Sports psychologist Caroline Silby, who practices in the Washington area, says in an email that the real problem with losing all the time lies with the parents. Trying to make children win all the time can be harmful. Also, losing is not such a big deal that it should be hushed up. If parents don’t speak about games — or seasons — that ended badly, children may think that means that failure is so awful that they shouldn’t even talk about it.
Also, Silby says, if parents get angry, blame unskilled players, or dwell on a loss, they ruin the whole point of being on a team: a sense of belonging. Athletes who have that feeling — that they are connected to something larger than themselves — are less stressed and have higher self-esteem. And overall, she says, losing seasons can give athletes some perspective, and help them grow better at managing frustration and doubt.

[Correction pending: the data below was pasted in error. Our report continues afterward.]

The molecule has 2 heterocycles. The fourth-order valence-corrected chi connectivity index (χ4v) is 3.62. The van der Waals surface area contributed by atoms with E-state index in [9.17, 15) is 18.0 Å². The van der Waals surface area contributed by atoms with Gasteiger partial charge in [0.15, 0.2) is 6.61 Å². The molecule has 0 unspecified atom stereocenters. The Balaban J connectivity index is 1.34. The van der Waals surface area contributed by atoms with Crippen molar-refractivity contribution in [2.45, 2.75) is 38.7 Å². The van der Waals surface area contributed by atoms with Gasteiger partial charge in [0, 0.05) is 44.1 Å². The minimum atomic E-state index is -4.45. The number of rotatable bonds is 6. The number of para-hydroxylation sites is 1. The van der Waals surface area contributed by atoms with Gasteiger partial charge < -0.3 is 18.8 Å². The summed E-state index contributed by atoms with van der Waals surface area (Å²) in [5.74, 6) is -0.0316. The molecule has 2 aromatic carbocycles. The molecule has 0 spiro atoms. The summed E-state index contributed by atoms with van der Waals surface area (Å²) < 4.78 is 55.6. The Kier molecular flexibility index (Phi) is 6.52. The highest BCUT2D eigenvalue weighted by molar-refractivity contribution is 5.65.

Even if kids quit a sport, it’s probably not because of all the defeat. Most young athletes want to get out there, no matter what, Silby says. “In fact, surveys show that children overwhelmingly indicate that they would prefer to play on a losing team than sit the bench on a winning team.”
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